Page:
Not what we say about our blessings, but how we use them, is the true measure of our thanksgiving. — W. T. Purkiser
From Indian Country Today:
The U.S. has long treated Indian religion and creation stories as quaint myths, but it sure holds dearly to its own mythical stories of creation. The colonizer’s myth of the first Thanksgiving is a delightful story where Native nations of the east broke bread with the colonists of the “new world.” Native peoples, however, know the full fabrication of the historical circumstances surrounding this celebration. But one thing that cannot be forgotten is the central role that food plays in this historical pageant. Food takes center stage in this narrative because Native peoples were in control of their food.
Connecting the dots between vibrant Native food systems and economies, however, is far from complicated. Agricultural and food-systems production provided the backbone of trade and exchange for most Indian nations. One aspect of American history rarely receives attention was the U.S. government’s strategy to deliberately starve Indians into submission by deliberately destroying their food systems—whether it was George Washington’s torching of hundreds of thousands of bushels of Iroquois corn, or the willful destruction of the fields and orchards of the Apache and Pueblo people.
Roughly 400 years after this first Thanksgiving, many Native peoples are dependent upon public assistance to eat, including the USDA’s commodity food program. Statistics also tell us that Native people in 22 states receive commodity food, and that approximately one in four Native households is “food insecure,” and do not have enough to eat. Moreover, another one in 10 households is experiencing hunger. We can easily connect the dots between the current state of Native food systems, and Indian peoples’ lack of control, and horrifying Native health statistics.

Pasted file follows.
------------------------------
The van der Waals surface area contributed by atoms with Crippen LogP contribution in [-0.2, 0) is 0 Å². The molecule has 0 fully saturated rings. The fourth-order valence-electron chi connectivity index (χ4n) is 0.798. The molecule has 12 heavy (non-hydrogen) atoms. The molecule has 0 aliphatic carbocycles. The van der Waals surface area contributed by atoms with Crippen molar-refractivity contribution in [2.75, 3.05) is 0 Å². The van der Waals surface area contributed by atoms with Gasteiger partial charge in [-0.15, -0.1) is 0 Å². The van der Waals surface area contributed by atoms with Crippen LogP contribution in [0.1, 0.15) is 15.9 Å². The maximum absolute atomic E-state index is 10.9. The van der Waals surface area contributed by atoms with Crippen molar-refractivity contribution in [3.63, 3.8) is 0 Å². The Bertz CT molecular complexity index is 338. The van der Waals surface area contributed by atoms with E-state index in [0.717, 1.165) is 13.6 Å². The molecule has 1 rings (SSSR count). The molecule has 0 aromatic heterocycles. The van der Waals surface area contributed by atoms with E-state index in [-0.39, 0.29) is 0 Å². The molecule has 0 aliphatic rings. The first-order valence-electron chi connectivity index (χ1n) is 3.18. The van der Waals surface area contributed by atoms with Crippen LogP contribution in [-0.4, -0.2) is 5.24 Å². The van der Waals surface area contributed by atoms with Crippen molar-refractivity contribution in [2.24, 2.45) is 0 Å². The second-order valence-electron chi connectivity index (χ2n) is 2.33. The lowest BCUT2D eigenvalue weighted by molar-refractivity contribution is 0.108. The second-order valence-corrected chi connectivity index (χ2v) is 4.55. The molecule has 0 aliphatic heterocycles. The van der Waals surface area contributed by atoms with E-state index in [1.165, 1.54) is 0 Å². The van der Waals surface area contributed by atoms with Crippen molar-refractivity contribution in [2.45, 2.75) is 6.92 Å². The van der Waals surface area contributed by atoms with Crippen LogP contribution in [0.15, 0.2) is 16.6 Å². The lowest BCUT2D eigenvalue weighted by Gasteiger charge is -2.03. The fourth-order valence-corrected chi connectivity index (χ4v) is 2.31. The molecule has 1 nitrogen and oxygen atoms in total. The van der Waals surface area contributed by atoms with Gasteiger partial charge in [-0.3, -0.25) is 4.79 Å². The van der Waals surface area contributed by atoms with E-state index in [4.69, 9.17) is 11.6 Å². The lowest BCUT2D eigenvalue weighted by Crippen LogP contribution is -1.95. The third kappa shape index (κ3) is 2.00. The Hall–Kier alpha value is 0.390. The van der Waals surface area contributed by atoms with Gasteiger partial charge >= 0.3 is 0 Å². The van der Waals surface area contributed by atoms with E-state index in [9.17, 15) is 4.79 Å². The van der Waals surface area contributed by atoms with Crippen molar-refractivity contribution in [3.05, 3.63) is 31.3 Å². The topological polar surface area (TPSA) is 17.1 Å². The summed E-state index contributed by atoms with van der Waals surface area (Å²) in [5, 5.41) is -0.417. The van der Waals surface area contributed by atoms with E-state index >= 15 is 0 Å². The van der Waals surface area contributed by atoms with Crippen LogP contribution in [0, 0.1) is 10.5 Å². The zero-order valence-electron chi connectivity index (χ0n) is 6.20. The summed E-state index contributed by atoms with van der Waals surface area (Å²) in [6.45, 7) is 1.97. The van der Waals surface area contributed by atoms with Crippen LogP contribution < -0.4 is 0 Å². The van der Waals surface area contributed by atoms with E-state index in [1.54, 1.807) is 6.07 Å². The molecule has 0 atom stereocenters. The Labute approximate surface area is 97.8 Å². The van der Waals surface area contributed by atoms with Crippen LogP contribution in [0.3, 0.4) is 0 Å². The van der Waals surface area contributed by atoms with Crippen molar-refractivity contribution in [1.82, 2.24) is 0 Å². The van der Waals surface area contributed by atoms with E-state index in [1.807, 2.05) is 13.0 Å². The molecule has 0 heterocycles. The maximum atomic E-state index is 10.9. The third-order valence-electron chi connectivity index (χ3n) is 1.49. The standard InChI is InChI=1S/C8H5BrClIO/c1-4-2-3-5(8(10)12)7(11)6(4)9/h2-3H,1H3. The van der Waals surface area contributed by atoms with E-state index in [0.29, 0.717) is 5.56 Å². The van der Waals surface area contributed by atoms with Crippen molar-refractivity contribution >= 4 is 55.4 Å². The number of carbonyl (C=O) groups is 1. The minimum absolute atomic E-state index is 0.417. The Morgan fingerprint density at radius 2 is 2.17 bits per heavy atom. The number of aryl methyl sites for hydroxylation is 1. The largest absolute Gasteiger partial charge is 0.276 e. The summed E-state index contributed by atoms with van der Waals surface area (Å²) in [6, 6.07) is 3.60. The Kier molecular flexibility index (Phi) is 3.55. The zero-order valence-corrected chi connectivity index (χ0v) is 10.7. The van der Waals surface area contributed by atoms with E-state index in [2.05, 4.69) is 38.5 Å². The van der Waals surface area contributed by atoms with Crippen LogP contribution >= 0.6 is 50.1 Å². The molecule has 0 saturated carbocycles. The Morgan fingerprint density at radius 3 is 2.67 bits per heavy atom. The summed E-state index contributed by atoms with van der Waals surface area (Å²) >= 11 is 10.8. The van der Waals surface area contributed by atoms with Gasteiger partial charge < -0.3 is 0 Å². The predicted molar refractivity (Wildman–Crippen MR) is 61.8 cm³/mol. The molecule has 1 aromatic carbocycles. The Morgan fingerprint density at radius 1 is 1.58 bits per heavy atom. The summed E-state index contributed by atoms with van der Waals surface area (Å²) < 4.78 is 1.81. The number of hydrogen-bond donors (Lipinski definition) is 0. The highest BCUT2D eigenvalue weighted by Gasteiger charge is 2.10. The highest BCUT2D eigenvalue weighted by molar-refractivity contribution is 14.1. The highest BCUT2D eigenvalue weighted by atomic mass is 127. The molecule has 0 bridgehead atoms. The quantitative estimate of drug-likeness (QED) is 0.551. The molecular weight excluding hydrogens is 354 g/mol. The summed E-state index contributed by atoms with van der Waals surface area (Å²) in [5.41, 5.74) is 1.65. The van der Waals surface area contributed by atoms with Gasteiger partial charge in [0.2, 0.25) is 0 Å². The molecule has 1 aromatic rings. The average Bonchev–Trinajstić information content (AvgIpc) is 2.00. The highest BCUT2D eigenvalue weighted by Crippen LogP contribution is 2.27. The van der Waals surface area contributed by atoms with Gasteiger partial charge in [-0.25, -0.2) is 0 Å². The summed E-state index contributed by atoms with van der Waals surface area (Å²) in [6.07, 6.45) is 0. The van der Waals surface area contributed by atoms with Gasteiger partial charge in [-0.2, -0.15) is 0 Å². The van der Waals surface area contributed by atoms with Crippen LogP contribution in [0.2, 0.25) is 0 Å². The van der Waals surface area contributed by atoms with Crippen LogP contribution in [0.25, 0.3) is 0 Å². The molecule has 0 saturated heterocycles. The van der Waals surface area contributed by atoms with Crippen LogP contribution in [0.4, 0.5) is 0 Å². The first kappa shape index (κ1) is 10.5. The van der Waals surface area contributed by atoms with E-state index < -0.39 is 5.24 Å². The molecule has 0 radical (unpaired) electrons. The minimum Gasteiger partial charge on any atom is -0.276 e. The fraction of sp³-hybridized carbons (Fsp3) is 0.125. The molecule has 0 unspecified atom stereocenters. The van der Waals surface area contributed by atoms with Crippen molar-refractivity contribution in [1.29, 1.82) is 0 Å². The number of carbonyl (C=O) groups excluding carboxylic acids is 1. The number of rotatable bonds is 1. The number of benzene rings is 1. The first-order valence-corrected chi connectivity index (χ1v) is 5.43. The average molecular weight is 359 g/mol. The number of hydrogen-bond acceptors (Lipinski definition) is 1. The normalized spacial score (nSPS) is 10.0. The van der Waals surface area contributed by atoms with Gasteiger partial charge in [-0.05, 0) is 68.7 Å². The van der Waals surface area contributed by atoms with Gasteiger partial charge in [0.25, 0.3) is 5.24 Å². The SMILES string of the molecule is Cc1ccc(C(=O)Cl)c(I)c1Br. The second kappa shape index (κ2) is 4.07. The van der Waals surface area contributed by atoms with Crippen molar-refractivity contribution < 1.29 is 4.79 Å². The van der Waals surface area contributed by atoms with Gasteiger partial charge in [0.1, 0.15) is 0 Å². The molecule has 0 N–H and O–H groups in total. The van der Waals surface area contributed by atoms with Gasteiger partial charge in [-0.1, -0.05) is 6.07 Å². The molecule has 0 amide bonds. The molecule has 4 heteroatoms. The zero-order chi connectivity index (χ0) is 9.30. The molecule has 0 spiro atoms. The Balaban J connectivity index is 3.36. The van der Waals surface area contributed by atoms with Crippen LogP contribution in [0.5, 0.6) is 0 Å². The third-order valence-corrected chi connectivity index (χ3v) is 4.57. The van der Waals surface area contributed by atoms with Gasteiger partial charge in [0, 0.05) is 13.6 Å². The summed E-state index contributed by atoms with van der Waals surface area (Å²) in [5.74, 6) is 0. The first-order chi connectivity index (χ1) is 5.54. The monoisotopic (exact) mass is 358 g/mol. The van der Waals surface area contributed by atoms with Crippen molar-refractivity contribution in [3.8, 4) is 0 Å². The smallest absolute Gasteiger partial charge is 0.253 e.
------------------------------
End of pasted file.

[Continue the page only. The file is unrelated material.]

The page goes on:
Health studies show that six of 10 Native Americans are likely to develop type 2 diabetes—mostly the result of poor dietary health—and have higher instances of obesity and heart disease. It is troubling that diabetes was essentially unknown among Indians in 1912, and still clinically nonexistent in 1930. Today, Indians suffer diabetes more than twice the national average (some places, the rate is much higher), and it is consuming more and more American Indian health-care resources. A final startling fact, from “State of the Science: A Cultural View of Native Americans and Diabetes Prevention.” In it Edwards and Patchell alarmingly report that per-capita health care expenditures in 2003 were $3,803 for each federal prisoner, but only $1,914 per capita in the federal allotment to Indian Health Services. How can we not conclude that spending priorities on health are directly linked to access to care and health outcomes.